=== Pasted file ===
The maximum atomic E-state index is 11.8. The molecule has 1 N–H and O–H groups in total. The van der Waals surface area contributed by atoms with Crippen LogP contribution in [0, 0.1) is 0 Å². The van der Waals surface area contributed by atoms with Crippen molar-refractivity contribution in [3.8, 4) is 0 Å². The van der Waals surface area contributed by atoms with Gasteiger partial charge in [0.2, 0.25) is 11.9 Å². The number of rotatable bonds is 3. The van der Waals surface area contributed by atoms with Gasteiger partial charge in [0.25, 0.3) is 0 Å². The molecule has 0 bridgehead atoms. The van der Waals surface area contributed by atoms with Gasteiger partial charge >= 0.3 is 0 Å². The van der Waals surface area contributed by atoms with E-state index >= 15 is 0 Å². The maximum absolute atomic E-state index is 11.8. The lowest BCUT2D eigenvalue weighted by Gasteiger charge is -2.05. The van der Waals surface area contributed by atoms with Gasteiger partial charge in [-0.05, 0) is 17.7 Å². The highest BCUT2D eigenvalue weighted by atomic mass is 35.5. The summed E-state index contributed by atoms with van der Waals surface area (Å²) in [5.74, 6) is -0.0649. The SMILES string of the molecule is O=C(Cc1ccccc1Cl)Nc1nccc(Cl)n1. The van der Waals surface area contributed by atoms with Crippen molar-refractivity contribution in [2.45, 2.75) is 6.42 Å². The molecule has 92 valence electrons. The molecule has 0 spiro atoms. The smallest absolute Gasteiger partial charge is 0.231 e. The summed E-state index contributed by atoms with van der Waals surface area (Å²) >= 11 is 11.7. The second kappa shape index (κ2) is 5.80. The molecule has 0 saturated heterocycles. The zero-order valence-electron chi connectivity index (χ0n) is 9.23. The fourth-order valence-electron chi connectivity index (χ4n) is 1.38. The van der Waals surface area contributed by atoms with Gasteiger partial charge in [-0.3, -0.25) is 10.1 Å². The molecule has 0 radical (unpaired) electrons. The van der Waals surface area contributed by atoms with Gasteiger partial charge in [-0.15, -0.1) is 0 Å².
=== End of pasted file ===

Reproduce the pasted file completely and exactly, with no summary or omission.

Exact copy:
The maximum atomic E-state index is 11.8. The molecule has 1 N–H and O–H groups in total. The van der Waals surface area contributed by atoms with Crippen LogP contribution in [0, 0.1) is 0 Å². The van der Waals surface area contributed by atoms with Crippen molar-refractivity contribution in [3.8, 4) is 0 Å². The van der Waals surface area contributed by atoms with Gasteiger partial charge in [0.2, 0.25) is 11.9 Å². The number of rotatable bonds is 3. The van der Waals surface area contributed by atoms with Gasteiger partial charge in [0.25, 0.3) is 0 Å². The molecule has 0 bridgehead atoms. The van der Waals surface area contributed by atoms with Gasteiger partial charge >= 0.3 is 0 Å². The van der Waals surface area contributed by atoms with E-state index >= 15 is 0 Å². The maximum absolute atomic E-state index is 11.8. The lowest BCUT2D eigenvalue weighted by Gasteiger charge is -2.05. The van der Waals surface area contributed by atoms with Gasteiger partial charge in [-0.05, 0) is 17.7 Å². The highest BCUT2D eigenvalue weighted by atomic mass is 35.5. The summed E-state index contributed by atoms with van der Waals surface area (Å²) in [5.74, 6) is -0.0649. The SMILES string of the molecule is O=C(Cc1ccccc1Cl)Nc1nccc(Cl)n1. The van der Waals surface area contributed by atoms with Crippen molar-refractivity contribution in [2.45, 2.75) is 6.42 Å². The molecule has 92 valence electrons. The molecule has 0 spiro atoms. The smallest absolute Gasteiger partial charge is 0.231 e. The summed E-state index contributed by atoms with van der Waals surface area (Å²) >= 11 is 11.7. The second kappa shape index (κ2) is 5.80. The molecule has 0 saturated heterocycles. The zero-order valence-electron chi connectivity index (χ0n) is 9.23. The fourth-order valence-electron chi connectivity index (χ4n) is 1.38. The van der Waals surface area contributed by atoms with Gasteiger partial charge in [-0.3, -0.25) is 10.1 Å². The molecule has 0 radical (unpaired) electrons. The van der Waals surface area contributed by atoms with Gasteiger partial charge in [-0.15, -0.1) is 0 Å².